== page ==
10 vital questions when choosing your web designer
Huzzar! You want a website, a redesign, or an update. Before you jump, you need to ask yourself and your prospective web designers a couple of questions. This should be the beginning of a beautiful friendship, go through these ten questions to ensure you find the right person.
1. How much experience does this web designer have?
Experience is key. How long have they been a web designer?
Your website designer will act as a project manager for your site. Hence it’s essential you find someone with the skillset, the employees, and the wherewithal to help you look after the pillars of online business: design, marketing, technical ability, and server administration.
Can they provide what you need? Ask them how much experience they have being a web designer.
2. Who is interviewing whom?
You are interviewing them.
It’s your business. You need to make sure you hire a web designer able to partner with you in achieving your vision.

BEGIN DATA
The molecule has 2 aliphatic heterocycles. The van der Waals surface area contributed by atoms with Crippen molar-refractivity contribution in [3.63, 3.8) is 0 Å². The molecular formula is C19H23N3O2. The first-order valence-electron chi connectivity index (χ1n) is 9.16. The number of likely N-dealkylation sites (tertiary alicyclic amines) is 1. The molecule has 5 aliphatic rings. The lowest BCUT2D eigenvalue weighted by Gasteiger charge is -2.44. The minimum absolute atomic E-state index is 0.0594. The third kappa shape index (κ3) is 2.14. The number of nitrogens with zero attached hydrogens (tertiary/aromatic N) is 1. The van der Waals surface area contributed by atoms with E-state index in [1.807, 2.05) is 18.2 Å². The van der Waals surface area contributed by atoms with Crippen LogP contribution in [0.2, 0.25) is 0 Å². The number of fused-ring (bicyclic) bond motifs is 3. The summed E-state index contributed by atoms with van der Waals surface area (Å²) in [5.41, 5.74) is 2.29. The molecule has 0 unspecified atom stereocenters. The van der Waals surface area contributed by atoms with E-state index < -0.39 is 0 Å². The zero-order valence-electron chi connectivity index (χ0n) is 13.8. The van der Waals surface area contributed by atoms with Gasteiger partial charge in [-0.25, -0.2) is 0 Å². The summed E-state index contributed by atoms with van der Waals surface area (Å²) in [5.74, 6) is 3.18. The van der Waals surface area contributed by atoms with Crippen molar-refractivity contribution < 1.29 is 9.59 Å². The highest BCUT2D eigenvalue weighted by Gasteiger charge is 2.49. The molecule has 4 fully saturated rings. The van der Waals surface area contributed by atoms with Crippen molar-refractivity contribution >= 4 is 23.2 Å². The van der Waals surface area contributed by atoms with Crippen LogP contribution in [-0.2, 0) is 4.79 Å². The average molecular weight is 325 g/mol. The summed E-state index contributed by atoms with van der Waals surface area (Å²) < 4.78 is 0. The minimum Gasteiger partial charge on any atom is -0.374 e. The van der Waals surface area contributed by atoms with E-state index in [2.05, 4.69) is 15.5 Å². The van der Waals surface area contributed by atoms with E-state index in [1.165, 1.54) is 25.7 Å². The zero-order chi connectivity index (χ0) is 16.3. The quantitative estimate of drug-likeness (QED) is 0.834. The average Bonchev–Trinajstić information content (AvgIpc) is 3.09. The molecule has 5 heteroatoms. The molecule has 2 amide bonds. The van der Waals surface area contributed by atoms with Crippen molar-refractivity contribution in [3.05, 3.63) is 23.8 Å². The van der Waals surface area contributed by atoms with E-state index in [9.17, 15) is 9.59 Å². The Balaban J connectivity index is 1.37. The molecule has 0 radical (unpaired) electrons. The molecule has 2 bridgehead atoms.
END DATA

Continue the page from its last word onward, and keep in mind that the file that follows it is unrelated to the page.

Pay attention to the questions they ask you. Are they interested in your business plans, your customers, are they speaking to you or at you?
You need to be able to work with whomever you choose and come out the other side with a working relationship, preferably a healthy creative one.
3. Have you asked around?
Ask people you trust. Do you know anyone who has a had a successful website experience? Or even better, someone who is still working with their web designer.
Peer review and testimonials are important. Some web designers have a bad rep for not finishing the job, finishing the job and then disappearing into the ether, and or promising you the earth only to deliver a digital damp squib.
Don’t be fooled. Digital, web, social are not magic bullets that’ll make it rain money. Before you even discuss details, ask can they suggest some of their previous clients you can get in touch with.
Do they have testimonials on their website? If not – RED ALERT!
4. Ask yourself – what do you want?